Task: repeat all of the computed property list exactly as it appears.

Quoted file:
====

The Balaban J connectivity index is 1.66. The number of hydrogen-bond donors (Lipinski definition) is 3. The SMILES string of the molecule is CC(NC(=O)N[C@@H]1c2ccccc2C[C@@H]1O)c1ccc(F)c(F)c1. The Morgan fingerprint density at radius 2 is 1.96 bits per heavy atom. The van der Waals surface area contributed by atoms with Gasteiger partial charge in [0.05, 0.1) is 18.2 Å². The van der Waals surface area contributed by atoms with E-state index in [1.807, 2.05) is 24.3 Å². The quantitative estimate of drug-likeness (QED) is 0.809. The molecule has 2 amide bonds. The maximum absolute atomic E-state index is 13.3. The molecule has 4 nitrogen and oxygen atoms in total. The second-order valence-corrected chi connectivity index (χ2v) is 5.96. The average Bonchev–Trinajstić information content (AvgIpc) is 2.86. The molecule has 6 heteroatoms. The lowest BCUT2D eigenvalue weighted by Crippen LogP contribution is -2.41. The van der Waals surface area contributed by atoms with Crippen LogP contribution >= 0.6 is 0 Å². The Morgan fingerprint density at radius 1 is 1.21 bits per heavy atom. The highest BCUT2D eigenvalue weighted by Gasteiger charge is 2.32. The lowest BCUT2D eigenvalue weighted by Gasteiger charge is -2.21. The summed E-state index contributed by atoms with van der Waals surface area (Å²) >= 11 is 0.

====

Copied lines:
The Balaban J connectivity index is 1.66. The number of hydrogen-bond donors (Lipinski definition) is 3. The SMILES string of the molecule is CC(NC(=O)N[C@@H]1c2ccccc2C[C@@H]1O)c1ccc(F)c(F)c1. The Morgan fingerprint density at radius 2 is 1.96 bits per heavy atom. The van der Waals surface area contributed by atoms with Gasteiger partial charge in [0.05, 0.1) is 18.2 Å². The van der Waals surface area contributed by atoms with E-state index in [1.807, 2.05) is 24.3 Å². The quantitative estimate of drug-likeness (QED) is 0.809. The molecule has 2 amide bonds. The maximum absolute atomic E-state index is 13.3. The molecule has 4 nitrogen and oxygen atoms in total. The second-order valence-corrected chi connectivity index (χ2v) is 5.96. The average Bonchev–Trinajstić information content (AvgIpc) is 2.86. The molecule has 6 heteroatoms. The lowest BCUT2D eigenvalue weighted by Crippen LogP contribution is -2.41. The van der Waals surface area contributed by atoms with Crippen LogP contribution >= 0.6 is 0 Å². The Morgan fingerprint density at radius 1 is 1.21 bits per heavy atom. The highest BCUT2D eigenvalue weighted by Gasteiger charge is 2.32. The lowest BCUT2D eigenvalue weighted by Gasteiger charge is -2.21. The summed E-state index contributed by atoms with van der Waals surface area (Å²) >= 11 is 0.